By PETER JAMES SPIELMANN
UNITED NATIONS — Torture is widespread in Libyan jails run by militias that toppled Moammar Gadhafi’s regime in 2011, according to a United Nations report released Tuesday.
U.N. investigators, who had periodic access to various detention centers, said there is evidence that 27 people have been tortured to death in the prisons, 11 of them this year, according to a report by the U.N. High Commissioner for Human Rights and the U.N. Support Mission in Libya.
The office of the U.N. High Commissioner for Human Rights and the U.N. Support Mission in Libya said in a report released Tuesday that the problem is rampant in jails run by militias that triumphed in the eight-month civil war in 2011.
“In some cases, members of the armed brigades freely admitted, and even tried to justify, the physical abuse of detainees,” the report said.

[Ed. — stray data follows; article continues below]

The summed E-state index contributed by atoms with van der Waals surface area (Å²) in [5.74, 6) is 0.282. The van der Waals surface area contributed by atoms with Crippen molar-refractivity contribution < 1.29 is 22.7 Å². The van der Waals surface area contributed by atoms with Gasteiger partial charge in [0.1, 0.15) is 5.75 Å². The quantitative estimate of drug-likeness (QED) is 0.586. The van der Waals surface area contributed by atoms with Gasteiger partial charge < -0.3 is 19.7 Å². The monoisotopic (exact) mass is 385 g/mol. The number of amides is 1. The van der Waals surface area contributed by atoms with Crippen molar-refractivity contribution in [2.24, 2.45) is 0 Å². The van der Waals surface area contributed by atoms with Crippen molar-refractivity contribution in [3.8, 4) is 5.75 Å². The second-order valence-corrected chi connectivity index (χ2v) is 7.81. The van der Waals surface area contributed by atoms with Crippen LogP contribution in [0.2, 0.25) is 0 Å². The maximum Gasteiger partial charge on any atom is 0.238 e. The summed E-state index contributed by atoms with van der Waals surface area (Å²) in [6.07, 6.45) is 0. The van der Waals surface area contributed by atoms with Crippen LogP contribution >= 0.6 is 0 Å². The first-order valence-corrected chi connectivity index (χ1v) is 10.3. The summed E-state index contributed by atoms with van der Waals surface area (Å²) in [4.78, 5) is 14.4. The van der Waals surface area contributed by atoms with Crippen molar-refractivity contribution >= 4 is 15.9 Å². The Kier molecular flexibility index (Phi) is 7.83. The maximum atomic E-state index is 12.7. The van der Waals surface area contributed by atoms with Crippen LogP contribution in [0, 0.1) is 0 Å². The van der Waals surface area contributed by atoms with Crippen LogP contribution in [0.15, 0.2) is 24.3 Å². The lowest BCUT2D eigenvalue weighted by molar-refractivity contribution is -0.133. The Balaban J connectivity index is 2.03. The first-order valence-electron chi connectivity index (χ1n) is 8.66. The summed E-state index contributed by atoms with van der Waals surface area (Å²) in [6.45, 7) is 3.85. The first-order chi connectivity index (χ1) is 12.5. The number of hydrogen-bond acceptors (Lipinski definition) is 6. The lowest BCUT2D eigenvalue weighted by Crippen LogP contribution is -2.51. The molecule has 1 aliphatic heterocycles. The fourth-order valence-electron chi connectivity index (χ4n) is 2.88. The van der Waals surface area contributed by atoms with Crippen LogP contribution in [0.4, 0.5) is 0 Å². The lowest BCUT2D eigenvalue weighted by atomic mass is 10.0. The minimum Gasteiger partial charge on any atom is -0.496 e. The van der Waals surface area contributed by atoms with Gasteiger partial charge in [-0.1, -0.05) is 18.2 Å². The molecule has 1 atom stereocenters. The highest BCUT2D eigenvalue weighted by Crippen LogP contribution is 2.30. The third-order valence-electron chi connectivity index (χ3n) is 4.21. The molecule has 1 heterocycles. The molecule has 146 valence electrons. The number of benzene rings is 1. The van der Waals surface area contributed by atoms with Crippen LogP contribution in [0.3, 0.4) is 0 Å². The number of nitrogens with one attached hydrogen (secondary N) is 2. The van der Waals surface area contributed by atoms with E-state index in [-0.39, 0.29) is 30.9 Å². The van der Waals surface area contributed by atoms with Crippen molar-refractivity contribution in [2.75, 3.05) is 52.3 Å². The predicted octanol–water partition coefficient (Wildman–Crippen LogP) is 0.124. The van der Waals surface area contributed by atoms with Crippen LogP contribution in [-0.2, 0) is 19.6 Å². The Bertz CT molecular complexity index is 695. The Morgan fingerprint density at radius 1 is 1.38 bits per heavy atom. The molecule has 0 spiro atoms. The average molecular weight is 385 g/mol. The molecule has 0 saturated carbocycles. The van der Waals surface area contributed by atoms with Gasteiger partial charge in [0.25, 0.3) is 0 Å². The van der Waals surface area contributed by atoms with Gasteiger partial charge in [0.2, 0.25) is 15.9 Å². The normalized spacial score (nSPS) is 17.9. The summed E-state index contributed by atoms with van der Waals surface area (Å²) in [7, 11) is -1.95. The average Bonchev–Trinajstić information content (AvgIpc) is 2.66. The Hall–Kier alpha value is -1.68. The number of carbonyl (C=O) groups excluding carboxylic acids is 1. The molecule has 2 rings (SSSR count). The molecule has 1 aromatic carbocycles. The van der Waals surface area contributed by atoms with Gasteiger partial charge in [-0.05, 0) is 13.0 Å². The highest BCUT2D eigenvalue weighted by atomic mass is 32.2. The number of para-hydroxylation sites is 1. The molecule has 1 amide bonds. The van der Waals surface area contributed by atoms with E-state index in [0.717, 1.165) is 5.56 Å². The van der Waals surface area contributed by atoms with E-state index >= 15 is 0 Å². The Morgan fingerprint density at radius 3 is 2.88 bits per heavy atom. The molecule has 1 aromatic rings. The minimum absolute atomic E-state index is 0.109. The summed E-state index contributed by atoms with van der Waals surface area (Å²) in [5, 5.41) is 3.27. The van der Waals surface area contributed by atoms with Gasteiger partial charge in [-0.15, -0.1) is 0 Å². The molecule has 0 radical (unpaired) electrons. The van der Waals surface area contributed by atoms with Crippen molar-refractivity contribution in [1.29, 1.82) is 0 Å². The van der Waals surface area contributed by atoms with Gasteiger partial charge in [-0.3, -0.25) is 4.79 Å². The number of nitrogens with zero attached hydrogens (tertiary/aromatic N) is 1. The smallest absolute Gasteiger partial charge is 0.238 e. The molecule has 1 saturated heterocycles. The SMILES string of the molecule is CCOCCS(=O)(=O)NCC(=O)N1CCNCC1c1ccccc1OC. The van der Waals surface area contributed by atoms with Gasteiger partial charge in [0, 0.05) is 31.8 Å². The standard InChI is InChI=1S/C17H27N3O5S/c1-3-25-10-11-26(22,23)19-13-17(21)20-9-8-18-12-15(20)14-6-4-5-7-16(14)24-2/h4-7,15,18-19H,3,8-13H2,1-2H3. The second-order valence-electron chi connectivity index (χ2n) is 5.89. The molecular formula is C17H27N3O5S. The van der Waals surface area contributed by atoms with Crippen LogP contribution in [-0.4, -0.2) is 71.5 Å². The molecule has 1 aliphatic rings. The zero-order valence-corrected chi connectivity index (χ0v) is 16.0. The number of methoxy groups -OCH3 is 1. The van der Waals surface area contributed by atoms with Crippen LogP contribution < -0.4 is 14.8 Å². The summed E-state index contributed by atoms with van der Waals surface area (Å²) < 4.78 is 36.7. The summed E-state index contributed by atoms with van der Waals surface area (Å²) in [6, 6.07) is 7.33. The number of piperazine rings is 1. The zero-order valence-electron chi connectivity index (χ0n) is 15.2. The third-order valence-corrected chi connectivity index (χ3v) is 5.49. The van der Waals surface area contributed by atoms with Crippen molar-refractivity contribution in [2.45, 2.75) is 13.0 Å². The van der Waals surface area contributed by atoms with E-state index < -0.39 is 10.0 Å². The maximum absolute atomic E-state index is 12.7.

Last month, Libya adopted a new law that requires conflict-related detainees to be screened and processed within 90 days.
Conditions are improving for detainees held in prisons run by officers trained by Libya’s Judicial Police, the report found. But many detention centers are still run by militias that have links to particular Libyan government ministries.
The U.N. investigators urged the Libyan government to accelerate the process of taking over the militia-run jails and installing trained police and corrections officers.
Some 8,000 detainees jailed since the eight-month civil war in 2011 are held without due process, the report said.
They are usually held without access to lawyers and have only occasional access to families, the investigators found.
Torture “is most frequent immediately upon arrest and during the first days of interrogation as a means to extract confessions or other information,” the report said.